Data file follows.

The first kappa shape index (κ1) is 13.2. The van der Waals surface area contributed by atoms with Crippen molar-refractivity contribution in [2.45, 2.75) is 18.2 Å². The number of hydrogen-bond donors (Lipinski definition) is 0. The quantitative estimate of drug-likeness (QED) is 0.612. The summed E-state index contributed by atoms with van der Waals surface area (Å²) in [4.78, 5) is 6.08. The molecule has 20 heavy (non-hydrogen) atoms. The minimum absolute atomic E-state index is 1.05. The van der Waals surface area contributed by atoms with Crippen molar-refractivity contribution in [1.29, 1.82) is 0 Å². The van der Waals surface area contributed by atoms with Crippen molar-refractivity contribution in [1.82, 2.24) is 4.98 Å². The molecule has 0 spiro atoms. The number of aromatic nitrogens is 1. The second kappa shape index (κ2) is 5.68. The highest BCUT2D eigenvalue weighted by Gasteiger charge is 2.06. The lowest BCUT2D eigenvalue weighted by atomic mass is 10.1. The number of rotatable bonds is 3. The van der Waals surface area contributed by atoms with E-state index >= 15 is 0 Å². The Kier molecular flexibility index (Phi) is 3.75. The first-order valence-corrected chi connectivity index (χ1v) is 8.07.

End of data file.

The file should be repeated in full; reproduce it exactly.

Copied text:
The first kappa shape index (κ1) is 13.2. The van der Waals surface area contributed by atoms with Crippen molar-refractivity contribution in [2.45, 2.75) is 18.2 Å². The number of hydrogen-bond donors (Lipinski definition) is 0. The quantitative estimate of drug-likeness (QED) is 0.612. The summed E-state index contributed by atoms with van der Waals surface area (Å²) in [4.78, 5) is 6.08. The molecule has 20 heavy (non-hydrogen) atoms. The minimum absolute atomic E-state index is 1.05. The van der Waals surface area contributed by atoms with Crippen molar-refractivity contribution in [1.29, 1.82) is 0 Å². The van der Waals surface area contributed by atoms with Crippen molar-refractivity contribution in [1.82, 2.24) is 4.98 Å². The molecule has 0 spiro atoms. The number of aromatic nitrogens is 1. The second kappa shape index (κ2) is 5.68. The highest BCUT2D eigenvalue weighted by Gasteiger charge is 2.06. The lowest BCUT2D eigenvalue weighted by atomic mass is 10.1. The number of rotatable bonds is 3. The van der Waals surface area contributed by atoms with E-state index >= 15 is 0 Å². The Kier molecular flexibility index (Phi) is 3.75. The first-order valence-corrected chi connectivity index (χ1v) is 8.07.